Brad Stevens has coached Celtics teams with far worse records. But Stevens even admitted the 2018-19 campaign was his most trying since coming to Boston six years ago.

Stevens' self-deprecating comments after the Celtics' season-ending loss to the Milwaukee Bucks in Game 5 of the second round weren't just lip service, either. Just ask Micah Shrewsberry, Stevens' top assistant coach for the past six years who is leaving Boston this year to take an assistant coach job at Purdue.

"I think he really beat himself up,” Shrewsberry told The Boston Globe's Adam Himmelsbach in a recent interview. "Even when he was doing a great job, even when he was putting everything toward it, he still looked toward himself during all those moments. Hopefully guys appreciated that."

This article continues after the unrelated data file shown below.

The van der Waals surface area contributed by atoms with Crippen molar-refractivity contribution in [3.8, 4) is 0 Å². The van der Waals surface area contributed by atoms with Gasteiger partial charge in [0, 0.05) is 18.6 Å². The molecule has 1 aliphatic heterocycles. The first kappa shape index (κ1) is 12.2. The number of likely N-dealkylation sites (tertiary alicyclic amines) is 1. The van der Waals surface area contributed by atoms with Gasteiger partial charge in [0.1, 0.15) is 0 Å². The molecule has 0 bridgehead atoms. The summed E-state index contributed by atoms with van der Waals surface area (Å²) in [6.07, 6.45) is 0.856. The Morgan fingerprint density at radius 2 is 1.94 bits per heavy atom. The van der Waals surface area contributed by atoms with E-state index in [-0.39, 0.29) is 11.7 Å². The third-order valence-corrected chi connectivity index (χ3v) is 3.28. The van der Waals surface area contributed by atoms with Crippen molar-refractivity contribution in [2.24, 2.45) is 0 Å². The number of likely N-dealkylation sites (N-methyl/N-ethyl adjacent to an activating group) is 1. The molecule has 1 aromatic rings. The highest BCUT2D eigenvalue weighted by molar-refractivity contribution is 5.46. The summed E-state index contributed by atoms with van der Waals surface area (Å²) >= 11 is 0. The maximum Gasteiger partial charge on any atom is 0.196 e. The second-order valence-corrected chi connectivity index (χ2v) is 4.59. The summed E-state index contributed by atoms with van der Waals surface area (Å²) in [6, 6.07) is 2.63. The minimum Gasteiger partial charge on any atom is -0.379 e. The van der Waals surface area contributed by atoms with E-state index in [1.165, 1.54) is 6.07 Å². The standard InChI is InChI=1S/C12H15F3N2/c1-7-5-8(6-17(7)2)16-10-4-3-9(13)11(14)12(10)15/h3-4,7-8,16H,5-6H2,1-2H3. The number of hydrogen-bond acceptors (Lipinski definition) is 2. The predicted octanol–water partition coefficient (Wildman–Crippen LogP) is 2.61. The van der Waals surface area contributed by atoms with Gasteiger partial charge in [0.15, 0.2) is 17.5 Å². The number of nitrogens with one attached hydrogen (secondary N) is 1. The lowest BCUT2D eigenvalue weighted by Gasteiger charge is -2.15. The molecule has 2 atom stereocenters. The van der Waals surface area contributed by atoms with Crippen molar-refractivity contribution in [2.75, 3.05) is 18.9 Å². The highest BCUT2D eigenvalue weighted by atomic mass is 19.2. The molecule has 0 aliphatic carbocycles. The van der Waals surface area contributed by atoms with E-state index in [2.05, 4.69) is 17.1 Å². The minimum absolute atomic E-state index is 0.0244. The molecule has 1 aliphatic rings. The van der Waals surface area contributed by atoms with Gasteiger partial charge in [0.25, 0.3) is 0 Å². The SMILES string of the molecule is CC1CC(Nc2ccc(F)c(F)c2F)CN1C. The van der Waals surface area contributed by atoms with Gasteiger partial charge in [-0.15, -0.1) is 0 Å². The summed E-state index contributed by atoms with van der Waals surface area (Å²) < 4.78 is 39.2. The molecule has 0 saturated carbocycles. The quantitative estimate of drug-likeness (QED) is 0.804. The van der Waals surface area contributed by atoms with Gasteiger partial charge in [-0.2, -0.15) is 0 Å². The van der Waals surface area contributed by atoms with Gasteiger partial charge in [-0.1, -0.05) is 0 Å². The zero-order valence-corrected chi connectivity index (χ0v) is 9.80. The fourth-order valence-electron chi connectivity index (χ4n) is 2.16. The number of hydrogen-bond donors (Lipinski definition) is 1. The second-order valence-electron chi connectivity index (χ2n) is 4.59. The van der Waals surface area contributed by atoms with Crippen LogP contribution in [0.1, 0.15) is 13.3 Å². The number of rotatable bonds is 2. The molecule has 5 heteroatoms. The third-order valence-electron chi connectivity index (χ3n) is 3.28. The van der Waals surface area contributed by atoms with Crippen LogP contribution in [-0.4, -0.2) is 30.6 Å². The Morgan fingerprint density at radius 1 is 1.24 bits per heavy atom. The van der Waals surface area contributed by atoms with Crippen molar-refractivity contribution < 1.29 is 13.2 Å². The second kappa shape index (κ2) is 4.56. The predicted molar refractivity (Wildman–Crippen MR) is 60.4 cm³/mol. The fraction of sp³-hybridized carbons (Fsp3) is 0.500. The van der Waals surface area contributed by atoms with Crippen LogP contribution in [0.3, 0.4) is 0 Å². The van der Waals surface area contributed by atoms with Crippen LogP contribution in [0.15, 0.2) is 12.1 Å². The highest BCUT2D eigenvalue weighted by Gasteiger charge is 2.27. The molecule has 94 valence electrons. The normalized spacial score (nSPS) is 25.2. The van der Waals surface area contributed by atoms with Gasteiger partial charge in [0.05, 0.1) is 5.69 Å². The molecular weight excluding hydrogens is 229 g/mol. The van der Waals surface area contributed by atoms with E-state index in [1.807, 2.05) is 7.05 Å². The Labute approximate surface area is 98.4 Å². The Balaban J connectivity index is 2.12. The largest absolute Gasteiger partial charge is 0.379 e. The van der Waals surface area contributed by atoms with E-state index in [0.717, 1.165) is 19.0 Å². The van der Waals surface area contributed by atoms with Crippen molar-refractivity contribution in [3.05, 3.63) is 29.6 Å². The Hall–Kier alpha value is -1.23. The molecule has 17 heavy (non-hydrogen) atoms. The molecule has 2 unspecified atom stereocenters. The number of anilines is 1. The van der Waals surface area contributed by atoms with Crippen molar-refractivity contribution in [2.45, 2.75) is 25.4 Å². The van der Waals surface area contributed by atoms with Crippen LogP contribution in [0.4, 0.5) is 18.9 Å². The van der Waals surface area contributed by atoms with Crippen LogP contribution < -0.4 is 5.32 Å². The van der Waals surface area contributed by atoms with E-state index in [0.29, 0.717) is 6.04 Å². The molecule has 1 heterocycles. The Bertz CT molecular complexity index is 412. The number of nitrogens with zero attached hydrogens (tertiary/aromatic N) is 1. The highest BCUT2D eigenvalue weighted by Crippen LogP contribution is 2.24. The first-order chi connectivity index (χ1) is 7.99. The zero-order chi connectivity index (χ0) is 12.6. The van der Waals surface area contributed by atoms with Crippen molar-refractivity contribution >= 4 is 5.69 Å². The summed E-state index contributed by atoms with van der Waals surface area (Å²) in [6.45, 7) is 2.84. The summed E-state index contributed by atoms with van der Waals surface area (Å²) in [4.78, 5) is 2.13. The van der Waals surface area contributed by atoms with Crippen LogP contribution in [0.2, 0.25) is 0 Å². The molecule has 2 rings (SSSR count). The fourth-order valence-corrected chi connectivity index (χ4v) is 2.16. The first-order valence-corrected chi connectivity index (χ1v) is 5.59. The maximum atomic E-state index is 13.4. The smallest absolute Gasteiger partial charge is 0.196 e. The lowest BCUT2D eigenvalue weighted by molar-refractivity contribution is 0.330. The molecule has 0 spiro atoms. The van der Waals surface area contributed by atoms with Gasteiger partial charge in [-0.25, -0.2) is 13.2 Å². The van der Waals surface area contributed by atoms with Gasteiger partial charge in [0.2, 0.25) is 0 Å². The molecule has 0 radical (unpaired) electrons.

"He was always looking for ways to fix our problems and saying, ‘How can I be better to help these guys be more successful?'

The talented Celtics had stretches of success but never solved their chemistry puzzle, a reality that Shrewsberry said "probably still eats (Stevens) up."

Stevens isn't just wallowing in self-pity, though. Shrewsberry, who's been around the Celtics' practice facility for the past few weeks, observed his ex-coach is already "locked in" on figuring out how his team can improve next year.


"It’s kind of a 'when can we start?' " Shrewsberry said. " 'How can we get through this summer so we can get back to playing again?' There’s kind of an optimism, and a bad taste that you want to get rid of quickly."

The wild card is that Stevens could have a very different roster -- possibly one that doesn't include top scorer Kyrie Irving -- by the fall. But even as he shoulders the blame for Boston's underwhelming season, the 42-year-old head coach is turning the page.

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